NREL Selects U.S. Manufacturers To Develop Next-Generation Distributed Wind Technologies
DOE Competitiveness Improvement Project Leverages NREL Technical Support and Private-Sector Funding To Help Drive Down Cost of Distributed Wind Energy
“Through this round of CIP awards, we saw a strong continued focus on projects that will improve and certify existing turbine systems—such as increasing energy capture through expanded rotor sizes, which should result in large decreases in the cost of energy,” said Ian Baring-Gould, NREL’s distributed wind program lead. “Several of the awards also build on recent work to develop a modular, high-efficiency wind-specific power converter that could be produced at low cost and applied to multiple turbine systems up to around 300 kilowatts in size. Work on these new inverter topologies and the integration of energy storage will continue to push distributed wind’s ability to provide local grid support as part of more distributed energy networks.”
NREL has awarded contracts to the following companies through the most recent CIP solicitation.
- Carter Wind Turbines (Wichita Falls, Texas) is receiving two awards. The first is to develop and implement a new 36-meter (m) rotor for Carter’s 300-kilowatt (kW) platform, more than doubling the rotor swept area of the current turbine model. The new blades will build on the flex beam structure that has been a hallmark of the Carter wind turbine design. The second award will support work to optimize and implement a new variable-speed power and control system that includes integrated energy storage.
- Matric Limited (Seneca, Pennsylvania) will finalize the development of the Intergrid 25-kW wind power inverter and establish commercial production capability including automated testing to deliver over 1,000 units per year. This effort will provide a modular, small wind turbine inverter that can be applied across the sector.
- Pecos Wind Power (Somerville, Massachusetts) will build on its earlier pre-prototype development award for a new 85-kW turbine by optimizing the rotor, nacelle assembly, and controller to increase power production, reduce loads, and lower cost of the blade-pitch system and nacelle mainframe.
- QED Wind Power (Tucson, Arizona) will complete the certification and Underwriters Laboratory listing of its 20-kW horizontal-axis wind generator.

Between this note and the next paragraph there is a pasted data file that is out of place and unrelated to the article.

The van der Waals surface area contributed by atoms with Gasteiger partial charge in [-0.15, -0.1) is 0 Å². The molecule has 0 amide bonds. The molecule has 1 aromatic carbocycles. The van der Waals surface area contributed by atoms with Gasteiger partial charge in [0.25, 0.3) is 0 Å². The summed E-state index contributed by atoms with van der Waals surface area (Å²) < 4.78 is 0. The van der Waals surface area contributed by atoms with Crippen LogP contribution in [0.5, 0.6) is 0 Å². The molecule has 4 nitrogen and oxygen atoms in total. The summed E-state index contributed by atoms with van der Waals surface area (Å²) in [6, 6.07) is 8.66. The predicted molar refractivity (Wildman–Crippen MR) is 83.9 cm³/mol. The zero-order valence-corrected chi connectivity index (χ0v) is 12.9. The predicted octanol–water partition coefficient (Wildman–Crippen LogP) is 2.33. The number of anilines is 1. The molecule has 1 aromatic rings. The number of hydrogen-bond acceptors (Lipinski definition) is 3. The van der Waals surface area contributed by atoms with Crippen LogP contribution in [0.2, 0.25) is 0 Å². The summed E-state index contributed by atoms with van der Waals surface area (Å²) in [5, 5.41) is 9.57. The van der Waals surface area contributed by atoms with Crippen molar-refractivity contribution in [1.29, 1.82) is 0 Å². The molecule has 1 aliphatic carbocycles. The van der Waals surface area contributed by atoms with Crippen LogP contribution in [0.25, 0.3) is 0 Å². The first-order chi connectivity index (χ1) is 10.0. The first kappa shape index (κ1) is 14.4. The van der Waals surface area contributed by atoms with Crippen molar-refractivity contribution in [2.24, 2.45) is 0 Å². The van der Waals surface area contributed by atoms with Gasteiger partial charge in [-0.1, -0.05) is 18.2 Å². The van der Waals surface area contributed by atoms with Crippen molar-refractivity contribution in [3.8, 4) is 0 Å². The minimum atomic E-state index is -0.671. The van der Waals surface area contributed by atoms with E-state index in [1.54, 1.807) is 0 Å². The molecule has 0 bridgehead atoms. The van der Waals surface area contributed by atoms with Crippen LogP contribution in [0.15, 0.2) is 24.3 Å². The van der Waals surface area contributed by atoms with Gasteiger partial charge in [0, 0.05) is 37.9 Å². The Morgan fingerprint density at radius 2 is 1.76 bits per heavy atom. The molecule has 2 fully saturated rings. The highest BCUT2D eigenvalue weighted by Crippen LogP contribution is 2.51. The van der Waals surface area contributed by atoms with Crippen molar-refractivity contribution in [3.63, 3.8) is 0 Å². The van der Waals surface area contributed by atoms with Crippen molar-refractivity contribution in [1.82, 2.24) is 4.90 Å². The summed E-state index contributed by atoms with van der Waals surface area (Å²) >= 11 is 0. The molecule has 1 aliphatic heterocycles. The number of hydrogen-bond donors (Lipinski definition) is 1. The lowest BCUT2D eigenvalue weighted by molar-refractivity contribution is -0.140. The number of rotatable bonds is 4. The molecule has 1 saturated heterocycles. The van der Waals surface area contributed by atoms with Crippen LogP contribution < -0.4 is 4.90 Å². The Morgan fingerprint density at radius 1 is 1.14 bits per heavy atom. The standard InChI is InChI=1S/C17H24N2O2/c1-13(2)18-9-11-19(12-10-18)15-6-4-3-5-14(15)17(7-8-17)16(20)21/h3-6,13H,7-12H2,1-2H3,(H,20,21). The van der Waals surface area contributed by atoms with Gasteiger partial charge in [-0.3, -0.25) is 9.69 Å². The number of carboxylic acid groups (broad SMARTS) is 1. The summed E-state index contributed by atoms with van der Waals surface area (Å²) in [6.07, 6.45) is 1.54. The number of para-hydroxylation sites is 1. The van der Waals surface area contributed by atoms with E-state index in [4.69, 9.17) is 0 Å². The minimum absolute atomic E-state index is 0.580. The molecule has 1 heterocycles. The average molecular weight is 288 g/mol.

- Star Wind (East Dorset, Vermont) will conduct type certification testing to verify performance and structural safety of its 45-kW, low-wind-speed-optimized, six-bladed horizontal-axis wind generator.
- United Wind LLC (Stowe, Vermont) will complete prototype testing of a new Class III rotor, advanced system controls, and integrated storage for the XANT M 95-kW wind generator, allowing this system to provide expanded grid services and creating an autonomous 100-kW energy system.
- Windurance LLC (Coraopolis, Pennsylvania) will build on the existing Intergrid 25-kW wind power inverter platform to verify design, manufacture test units, and conduct certification testing of a three-phase, 480-volt inverter and control system for wind generators in the 50-kW to 300-kW size class.
A History of Distributed Wind Support
Since its launch in 2013, CIP has helped expand U.S. leadership in domestic and international distributed wind turbine sectors. CIP is a cost-shared solicitation designed to reduce the levelized cost of energy and accelerate deployment of small- and medium-sized wind turbines in the United States.
“This program is working to make wind energy cost-competitive with other distributed-generation technologies and increasing the number of wind turbine designs certified to national testing standards,” Baring-Gould said.
Through eight CIP funding cycles supported by DOE, NREL has awarded 36 subcontracts to 20 companies, totaling just over $7.75 million while leveraging additional millions in private-sector funding. CIP has also enabled manufacturers across the country to receive technical support provided by NREL.
CIP funding and technical support have helped manufacturers of small- and mid-sized wind turbines optimize their designs, develop advanced components, assess innovative manufacturing processes, certify new turbine models, and improve unit reliability.
Bergey Windpower developed and completed the certification and listing of the Excel 15 wind turbine (see photo). This turbine increases power output by 110% while reducing the overall cost of energy by more than 50% compared to Bergey’s legacy Excel 10 turbine. With the support of CIP, Bergey continues to develop products aimed at reducing installation costs and is working on technology to enable turbines to provide backup power services for rural consumers and disaster response.
Primus Wind Power recently completed final certification approval of its Air30, a micro-turbine model designed for deployment in isolated locations, commonly in hybrid applications with solar photovoltaics. Primus is updating the turbine’s power electronics to maximize performance while also implementing a quiet operational mode for nighttime power generation.
Additionally, three pre-prototype wind turbine development projects that received fall 2019 awards—Ducted Wind Turbines, Windward Engineering, and Xflow Energy—continue to refine their technical designs with the goal of bringing new, low-cost turbine models to the market in coming years.
Department of Energy Support
The DOE Wind Energy Technologies Office supports CIP in alignment with the office’s goals to make wind energy cost competitive with other distributed energy resources, improve interoperability with other distributed energy resources, and increase the number of wind turbine designs certified to national testing standards. On Aug. 11, DOE announced the eight new Competitiveness Improvement Project (CIP) projects.